The Niujie Mosque is widely known as the most ancient mosque in Beijing, as well as the largest one.
Information on this page last updated:2019-03-21 09:50:28
|Admission:||10 RMB per person for foreigners|
The Niujie Mosque was first built in 996 during the Liao Dynasty (916-1125). After it was destroyed by armies of Genghis Khan in 1215, the Mosque was rebuilt in 1443 in the Ming Dynasty and significantly expanded in 1696 under the Qing Dynasty. During the Qing Dynasty, the neighboring markets were known for Halal beef and mutton, even until today, the presence is still quite strong with Muslim grocery stores with Arabic sign along the road.
The buildings in the mosque are symmetrically arranged. The main buildings include the Wangyue Pavilion, the Worship Hall, the Stele Pavilion, and so on. Unlike south-facing Buddhist temples, it points towards Mekka, the holy land of Islam, in the west. The entrance gate is fronted by a large wall with a white marble pedestal, which stretches for around 40 meters. A series of relief sculptures sit on the wall, depicting images of happiness and fortune. After passing through the entrance gate, visitors are faced by the Watching Moon Tower; a hexagonal, two-storied structure, reaching over 10 meters tall and housed under a golden-glazed roof. The tower is so named because it was used by the imam to observe the position of the moon to determine times for fasting.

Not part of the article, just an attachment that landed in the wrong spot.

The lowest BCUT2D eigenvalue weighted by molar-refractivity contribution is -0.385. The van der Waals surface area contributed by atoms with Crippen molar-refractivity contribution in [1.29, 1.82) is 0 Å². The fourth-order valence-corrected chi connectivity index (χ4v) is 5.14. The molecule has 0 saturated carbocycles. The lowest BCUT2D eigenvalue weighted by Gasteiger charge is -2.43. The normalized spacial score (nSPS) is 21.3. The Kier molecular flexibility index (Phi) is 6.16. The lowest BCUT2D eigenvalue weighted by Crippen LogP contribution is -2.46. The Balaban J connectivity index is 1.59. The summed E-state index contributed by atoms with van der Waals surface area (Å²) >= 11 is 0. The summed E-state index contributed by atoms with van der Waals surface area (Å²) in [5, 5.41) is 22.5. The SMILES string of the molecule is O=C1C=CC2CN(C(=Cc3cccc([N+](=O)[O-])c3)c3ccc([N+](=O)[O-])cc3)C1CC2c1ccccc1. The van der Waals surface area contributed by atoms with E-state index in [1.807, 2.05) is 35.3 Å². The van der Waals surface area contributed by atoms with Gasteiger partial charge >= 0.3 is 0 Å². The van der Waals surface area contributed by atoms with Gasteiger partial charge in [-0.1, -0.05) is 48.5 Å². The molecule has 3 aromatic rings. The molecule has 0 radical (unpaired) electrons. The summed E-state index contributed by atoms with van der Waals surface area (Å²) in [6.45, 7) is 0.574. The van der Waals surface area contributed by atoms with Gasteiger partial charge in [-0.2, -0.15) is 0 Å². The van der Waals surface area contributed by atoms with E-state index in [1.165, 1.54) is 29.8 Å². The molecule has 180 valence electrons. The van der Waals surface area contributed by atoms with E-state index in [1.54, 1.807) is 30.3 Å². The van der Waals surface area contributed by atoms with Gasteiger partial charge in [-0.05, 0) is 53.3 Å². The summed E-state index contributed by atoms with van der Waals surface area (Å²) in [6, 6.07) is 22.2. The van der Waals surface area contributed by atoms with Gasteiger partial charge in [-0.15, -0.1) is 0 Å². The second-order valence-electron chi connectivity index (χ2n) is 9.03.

Niujie Mosque enjoys great reputation among Muslims. Many important cultural relics, such as steles from the Ming Dynasty (1368-1644) and cupreous hollowware from the Qing Dynasty (1644-1911), are preserved in the mosque. From the past to the present, Muslims come here to bathe and warship every day. Especially on Islamic festivals, native and foreign Muslims gather here and celebrate the festivals together.
Address:No.18 Niujie Zhonglu, Xicheng District
Take Bus No. 10, 48, 626 or 717 and get off at Niujie Mosque Station; take Bus No. 5, 6, 38, 57, 109 and get off at Niujie crossing west.